Surfaces channel liquidsBy Kimberly Patch, Technology Research News
The best way to make water run downhill is to make sure it starts at the top of a rise.
Researchers from the Universities of Illinois and Wisconsin have found a way to direct the flow of liquid inside microchannel networks of hydrogel that have no sides by making sure the path they want the water to flow through is attractive to the water.
Hydrogels are soft organic materials that can be fashioned into very small systems.
The researchers made the devices using a coating of hydrophobic, or water-repelling material. They bombarded the coating with ultraviolet light through a mask. Where the light hit the coating, the surface became hydrophilic, or water attracting.
A sandwich of two pieces of this material made a channel with no sides. The material naturally sticks together. When the researchers injected water into the system, it parted the material, but only in the hydrophilic pathways. "The water you flow in only flows where it is wanted. It is sort of like the parting of the Red Sea. Because of the strong influence of surfaces one can actually achieve such a parting at the microscale," said David Beebe, an assistant professor of biomedical engineering at the University of Wisconsin-Madison.
The channels were one or more millimeters across and 180 microns deep. There are 1,000 microns in a millimeter. The researchers also used the device as a pressure sensitive switch. Under this setup, the central region of a channel was hydrophilic, but the two sides and several perpendicular channels were modified to be less hydrophilic, requiring more pressure to pump water through those areas.
The method may eventually prove useful for mixing tiny amounts of liquids or liquids and gases in hydrogel devices and on microchips, said Beebe. "The directed flow methods make it easy to create large liquid/gas interfaces inside microchannels that could be the base of reactions or separations," he said.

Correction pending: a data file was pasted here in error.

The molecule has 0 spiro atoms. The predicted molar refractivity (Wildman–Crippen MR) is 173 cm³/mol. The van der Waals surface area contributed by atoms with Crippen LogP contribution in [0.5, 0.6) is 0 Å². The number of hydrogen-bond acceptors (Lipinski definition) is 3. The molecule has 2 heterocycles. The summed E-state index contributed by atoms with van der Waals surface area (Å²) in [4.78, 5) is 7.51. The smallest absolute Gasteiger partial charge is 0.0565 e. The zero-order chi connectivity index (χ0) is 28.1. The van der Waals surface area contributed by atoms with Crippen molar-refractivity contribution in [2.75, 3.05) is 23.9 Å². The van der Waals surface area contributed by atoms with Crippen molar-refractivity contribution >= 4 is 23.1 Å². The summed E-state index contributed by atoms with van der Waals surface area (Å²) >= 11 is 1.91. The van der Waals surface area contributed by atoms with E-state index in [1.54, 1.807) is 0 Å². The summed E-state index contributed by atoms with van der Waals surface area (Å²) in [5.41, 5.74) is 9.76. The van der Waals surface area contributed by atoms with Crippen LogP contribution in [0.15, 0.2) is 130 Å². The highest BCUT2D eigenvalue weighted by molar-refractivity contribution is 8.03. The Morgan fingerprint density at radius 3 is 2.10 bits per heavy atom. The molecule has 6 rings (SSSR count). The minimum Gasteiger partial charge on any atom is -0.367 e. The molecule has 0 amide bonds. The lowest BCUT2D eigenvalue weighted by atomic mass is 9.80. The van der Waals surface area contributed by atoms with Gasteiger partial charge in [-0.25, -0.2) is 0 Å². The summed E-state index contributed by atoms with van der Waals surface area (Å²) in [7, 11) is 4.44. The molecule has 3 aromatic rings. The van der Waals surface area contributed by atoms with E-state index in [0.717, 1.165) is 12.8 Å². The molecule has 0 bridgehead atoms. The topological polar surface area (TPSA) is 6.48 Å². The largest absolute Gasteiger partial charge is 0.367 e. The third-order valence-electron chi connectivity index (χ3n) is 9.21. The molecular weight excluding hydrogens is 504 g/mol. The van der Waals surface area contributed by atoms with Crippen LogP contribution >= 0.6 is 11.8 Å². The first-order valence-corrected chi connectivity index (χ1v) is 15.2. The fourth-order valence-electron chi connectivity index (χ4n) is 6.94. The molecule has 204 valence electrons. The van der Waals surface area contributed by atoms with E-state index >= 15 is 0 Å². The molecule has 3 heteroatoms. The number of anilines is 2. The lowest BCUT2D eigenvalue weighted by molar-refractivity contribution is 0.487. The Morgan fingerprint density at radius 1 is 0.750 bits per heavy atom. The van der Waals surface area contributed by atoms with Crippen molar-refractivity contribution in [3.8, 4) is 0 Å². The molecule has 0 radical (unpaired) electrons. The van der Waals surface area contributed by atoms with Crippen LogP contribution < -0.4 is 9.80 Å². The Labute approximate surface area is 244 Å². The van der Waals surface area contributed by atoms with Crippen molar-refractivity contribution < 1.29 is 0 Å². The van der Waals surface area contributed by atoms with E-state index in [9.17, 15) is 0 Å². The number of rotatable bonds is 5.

Ultimately, the method gives researchers using hydrogels another tool to make the tiny systems capable of more complicated control, Beebe said.
"Our ultimate goal is low-cost, easy-to-make autonomous microfluidic systems... that require no external power supply but are still capable of complex functionality," he said. "The directed flow methods... are just one piece of the puzzle towards that final picture. Our previous work on responsive hydrogels in microchannels is another piece. Other researchers are also adding pieces to the puzzle."
The gel channels could easily be manufactured en mass, said Jeffrey Moore, a professor of chemistry at the University of Illinois at Urbana-Champaign.
The surface directed liquid flow method could be used in practical applications in close to two years, according to Beebe.
Beebe's and Moore's research colleague was Bin Zhao of the University of Illinois at Urbana-Champaign. They published the research in the February 9, 2001 issue of Science. The research was funded by the Defense Advanced Research Projects Agency.
Timeline: > 2 years
TRN Categories: MicroElectroMechanical Systems (MEMS)
Story Type: News
Related Elements: Technical paper, "Surface-Directed Liquid Flow Inside Microchannels," Science, February 9, 2001.
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